In the previous posts onmy series of blogs about starting and managing sub-processes on Unix, I talked about how it’s implemented and how the current solutions have limitations. On this post, I’ll show how QtCore has solved the problem (to the extent that it can be solved) and what requirements a new solution must fulfill.
Links to the previous posts:
On my previous blog, I said that the solutions we’ve got implemented on Linux are a good start, but not the full solution. We can start a child process properly, but we still can’t properly find out when it exited.
Early in the Qt 5 development cycle, we had made the decision to deprecate QPointer and replace it with the more modern QWeakPointer. That decision is now reversed, so please continue using QPointer where you were using them. Moreover, don’t use QWeakPointer except in conjunction with QSharedPointer.
To understand the reason behind this back and forth, we need to go back a little in history.
Yesterday, one of my contributions to Qt was merged which finally adds better support for optimised raster painting on Windows, with SSE2 and AVX instructions. This feature has long been present on the Unix systems, but it was somewhat lacking on Windows.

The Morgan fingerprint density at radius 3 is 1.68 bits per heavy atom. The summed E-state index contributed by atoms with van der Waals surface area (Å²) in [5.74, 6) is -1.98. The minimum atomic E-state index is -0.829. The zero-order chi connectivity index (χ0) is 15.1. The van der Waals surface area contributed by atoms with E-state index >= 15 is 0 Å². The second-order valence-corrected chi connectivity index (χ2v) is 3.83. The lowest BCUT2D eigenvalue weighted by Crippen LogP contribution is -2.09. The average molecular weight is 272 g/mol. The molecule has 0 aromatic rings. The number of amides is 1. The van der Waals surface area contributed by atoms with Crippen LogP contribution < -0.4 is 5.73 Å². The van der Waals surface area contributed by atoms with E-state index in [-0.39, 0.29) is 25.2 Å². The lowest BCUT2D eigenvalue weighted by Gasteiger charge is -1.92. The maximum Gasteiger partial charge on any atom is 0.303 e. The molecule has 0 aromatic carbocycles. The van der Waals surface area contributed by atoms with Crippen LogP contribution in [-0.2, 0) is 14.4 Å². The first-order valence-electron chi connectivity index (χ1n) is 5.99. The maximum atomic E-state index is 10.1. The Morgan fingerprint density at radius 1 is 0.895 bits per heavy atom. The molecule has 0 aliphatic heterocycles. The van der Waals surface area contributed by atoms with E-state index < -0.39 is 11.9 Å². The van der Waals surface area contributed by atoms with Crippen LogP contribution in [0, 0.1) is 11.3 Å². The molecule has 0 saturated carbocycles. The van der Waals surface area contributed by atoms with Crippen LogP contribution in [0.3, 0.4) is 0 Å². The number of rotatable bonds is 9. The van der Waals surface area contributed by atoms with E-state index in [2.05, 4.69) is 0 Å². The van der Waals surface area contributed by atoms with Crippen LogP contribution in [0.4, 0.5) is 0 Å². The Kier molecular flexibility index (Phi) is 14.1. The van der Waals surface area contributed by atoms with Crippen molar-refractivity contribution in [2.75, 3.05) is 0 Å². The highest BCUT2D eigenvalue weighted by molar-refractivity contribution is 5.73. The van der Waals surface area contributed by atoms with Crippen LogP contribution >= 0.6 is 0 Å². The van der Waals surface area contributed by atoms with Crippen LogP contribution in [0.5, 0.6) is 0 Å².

If you’ve read my past blogs, you know I often talk about and work on Single Instruction Multiple Data (SIMD) improvements. The idea is quite simple: if you have a lot of identical operations to do and your source data is independent from one another, you can execute all of those operations in parallel, improving the throughput (processors are optimised for loading chunks of memory of a certain size, so if we only use small quantities, we’ve wasted resources). In the past, I’ve mostly worked on SIMD for string operations, like comparison, searching, and conversion to and from Latin-1. That’s sometimes unrewarding because strings are quite small, so we don’t get the full gain of the improved throughput.
But you might not know that SIMD in Qt actually started in the QtGui library, in the raster drawing code. There, the data sizes are often in the order from several kilobytes to multiple megabytes — a tiny 16×16 icon has 256 pixels, each of which is 4 bytes wide, which adds up to 1 kB; you reach 1 MB at 512×512. As you might gather, even copying such data blocks is a somewhat expensive operation. So it’s no wonder that the more common ones of compositing, alpha blending, etc., needed optimisation. And I cannot claim credit for doing them, those were done by very talented hackers working at Trolltech back in the day.